In the late twentieth century, Lysistrata became the most frequently produced of the ancient Greek dramas, for reasons that are not hard to determine: The play deals openly with sex, feminism, and pacifism—all major preoccupations of that era. It is clear, however, that many audiences since Aristophanes’ day have taken up Lysistrata largely for its ideology rather than for its intrinsic value as a play.
By contrast with the playwright’s other works on similar themes, Lysistrata seems rather thin in imagination. Undoubtedly the basic assumption of the comedy—that women could achieve peace and governmental reform by refusing to have sex with men—was an ancient idea even in Aristophanes’ time. Aristophanes’ plays Acharns (425 b.c.e.; The Acharnians, 1812) and Eirn (421 b.c.e.; Peace, 1837) present novel, if bizarre, methods of achieving peace, while Thesmophoriazousai (411 b.c.e.; Thesmophoriazusae, 1837) and Ekklesiazousai (392 b.c.e.?; Ecclesiazusae, 1837) show women in a funnier, more satirical light. Modern-day audiences as a rule appreciate directness and simplicity and in many instances do not object to a certain lack of originality, but they probably would dislike a satirical treatment of Lysistrata, who is both a militant feminist and a pacifist.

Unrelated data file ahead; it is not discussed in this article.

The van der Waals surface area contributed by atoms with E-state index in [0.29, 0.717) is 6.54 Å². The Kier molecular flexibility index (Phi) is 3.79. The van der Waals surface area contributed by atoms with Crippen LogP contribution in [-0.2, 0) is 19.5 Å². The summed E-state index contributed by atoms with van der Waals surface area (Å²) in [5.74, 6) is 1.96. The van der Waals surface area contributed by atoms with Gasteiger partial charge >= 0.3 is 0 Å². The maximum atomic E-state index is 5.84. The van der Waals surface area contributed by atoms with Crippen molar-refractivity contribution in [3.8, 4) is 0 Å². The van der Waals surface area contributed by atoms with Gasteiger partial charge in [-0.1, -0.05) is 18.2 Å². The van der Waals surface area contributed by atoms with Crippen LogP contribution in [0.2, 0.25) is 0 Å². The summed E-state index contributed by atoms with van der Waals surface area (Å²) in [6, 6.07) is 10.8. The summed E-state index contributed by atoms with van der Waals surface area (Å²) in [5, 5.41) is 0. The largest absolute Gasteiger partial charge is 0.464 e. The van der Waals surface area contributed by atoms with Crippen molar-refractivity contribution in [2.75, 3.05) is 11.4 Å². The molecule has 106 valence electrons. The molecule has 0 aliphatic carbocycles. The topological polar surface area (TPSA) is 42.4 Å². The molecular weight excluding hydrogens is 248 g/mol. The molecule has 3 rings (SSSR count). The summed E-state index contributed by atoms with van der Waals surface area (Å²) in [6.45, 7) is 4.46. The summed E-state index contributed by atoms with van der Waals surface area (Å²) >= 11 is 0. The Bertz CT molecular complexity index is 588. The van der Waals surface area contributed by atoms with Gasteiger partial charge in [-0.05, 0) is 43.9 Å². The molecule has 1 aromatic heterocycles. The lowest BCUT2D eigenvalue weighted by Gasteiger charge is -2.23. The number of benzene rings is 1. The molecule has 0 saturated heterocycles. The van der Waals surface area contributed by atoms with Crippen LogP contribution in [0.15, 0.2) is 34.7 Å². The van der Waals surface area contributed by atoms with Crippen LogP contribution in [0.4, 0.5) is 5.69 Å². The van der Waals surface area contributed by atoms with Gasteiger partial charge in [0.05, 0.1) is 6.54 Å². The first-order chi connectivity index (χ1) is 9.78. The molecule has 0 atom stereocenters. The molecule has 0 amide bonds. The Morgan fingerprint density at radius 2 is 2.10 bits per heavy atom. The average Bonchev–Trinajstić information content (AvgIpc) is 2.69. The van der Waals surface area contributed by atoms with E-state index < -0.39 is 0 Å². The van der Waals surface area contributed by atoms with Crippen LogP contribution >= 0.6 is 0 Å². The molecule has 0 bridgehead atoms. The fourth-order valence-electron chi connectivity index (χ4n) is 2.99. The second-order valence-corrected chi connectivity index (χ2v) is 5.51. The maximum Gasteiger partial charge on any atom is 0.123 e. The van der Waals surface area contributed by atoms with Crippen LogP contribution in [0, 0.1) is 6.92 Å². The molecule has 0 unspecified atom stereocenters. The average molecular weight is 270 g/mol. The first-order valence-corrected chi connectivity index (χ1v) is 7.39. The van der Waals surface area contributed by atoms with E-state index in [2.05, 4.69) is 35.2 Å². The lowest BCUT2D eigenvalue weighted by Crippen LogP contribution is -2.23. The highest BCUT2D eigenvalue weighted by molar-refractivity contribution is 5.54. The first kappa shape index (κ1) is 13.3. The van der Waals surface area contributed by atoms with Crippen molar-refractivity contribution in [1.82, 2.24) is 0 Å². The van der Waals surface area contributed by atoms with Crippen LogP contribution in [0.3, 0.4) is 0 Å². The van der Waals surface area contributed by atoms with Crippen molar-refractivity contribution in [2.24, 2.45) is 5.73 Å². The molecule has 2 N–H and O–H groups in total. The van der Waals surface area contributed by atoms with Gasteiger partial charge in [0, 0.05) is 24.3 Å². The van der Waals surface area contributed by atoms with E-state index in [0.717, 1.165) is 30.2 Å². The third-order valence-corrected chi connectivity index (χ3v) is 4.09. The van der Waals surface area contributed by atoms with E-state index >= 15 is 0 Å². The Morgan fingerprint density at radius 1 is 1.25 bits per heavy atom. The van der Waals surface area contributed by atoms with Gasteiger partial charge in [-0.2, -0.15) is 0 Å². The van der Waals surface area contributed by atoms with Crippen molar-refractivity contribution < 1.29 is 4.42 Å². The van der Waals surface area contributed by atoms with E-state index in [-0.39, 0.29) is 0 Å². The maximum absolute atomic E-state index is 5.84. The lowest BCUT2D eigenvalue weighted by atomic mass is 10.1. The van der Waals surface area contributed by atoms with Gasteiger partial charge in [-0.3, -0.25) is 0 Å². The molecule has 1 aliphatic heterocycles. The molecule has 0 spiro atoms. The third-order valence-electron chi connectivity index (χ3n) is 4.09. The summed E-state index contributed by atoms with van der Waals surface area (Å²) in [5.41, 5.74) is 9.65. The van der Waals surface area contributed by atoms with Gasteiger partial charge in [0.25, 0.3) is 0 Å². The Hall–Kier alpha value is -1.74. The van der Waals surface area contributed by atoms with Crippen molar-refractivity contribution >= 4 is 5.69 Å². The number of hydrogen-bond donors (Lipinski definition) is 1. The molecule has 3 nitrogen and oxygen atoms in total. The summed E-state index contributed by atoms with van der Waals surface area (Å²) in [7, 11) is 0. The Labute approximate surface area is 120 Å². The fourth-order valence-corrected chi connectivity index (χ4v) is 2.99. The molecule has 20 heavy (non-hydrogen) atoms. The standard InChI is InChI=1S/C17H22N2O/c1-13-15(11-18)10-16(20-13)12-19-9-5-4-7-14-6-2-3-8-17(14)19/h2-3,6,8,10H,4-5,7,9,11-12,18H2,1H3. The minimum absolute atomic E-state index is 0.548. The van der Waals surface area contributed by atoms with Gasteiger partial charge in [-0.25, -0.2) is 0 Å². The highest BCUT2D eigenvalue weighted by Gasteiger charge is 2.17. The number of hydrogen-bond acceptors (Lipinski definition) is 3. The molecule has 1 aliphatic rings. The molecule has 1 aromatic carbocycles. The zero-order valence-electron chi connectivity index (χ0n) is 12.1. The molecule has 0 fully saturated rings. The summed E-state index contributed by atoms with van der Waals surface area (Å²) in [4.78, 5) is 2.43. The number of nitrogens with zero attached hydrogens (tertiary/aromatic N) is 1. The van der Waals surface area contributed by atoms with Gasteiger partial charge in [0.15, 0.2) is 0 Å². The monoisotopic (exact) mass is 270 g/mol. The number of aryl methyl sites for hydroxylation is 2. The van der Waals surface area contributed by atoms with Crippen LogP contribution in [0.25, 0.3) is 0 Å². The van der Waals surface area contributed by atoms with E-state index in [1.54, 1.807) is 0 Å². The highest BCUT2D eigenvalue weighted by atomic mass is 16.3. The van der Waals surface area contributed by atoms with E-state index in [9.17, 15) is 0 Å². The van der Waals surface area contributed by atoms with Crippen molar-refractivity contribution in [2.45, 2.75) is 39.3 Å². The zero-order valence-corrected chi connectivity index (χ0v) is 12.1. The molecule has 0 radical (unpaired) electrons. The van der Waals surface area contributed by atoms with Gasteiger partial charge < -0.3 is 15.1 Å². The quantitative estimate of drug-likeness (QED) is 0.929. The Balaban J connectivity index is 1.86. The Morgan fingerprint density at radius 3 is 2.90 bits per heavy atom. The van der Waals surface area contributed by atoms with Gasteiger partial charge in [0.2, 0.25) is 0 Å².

In structure, the drama is straightforward. The problem is simple: The women are tired of living without their husbands because of war. Out of the solution they devise—teasing their husbands but withholding sex from them until the men settle the war out of sheer frustration—everything else in the play follows. The women...
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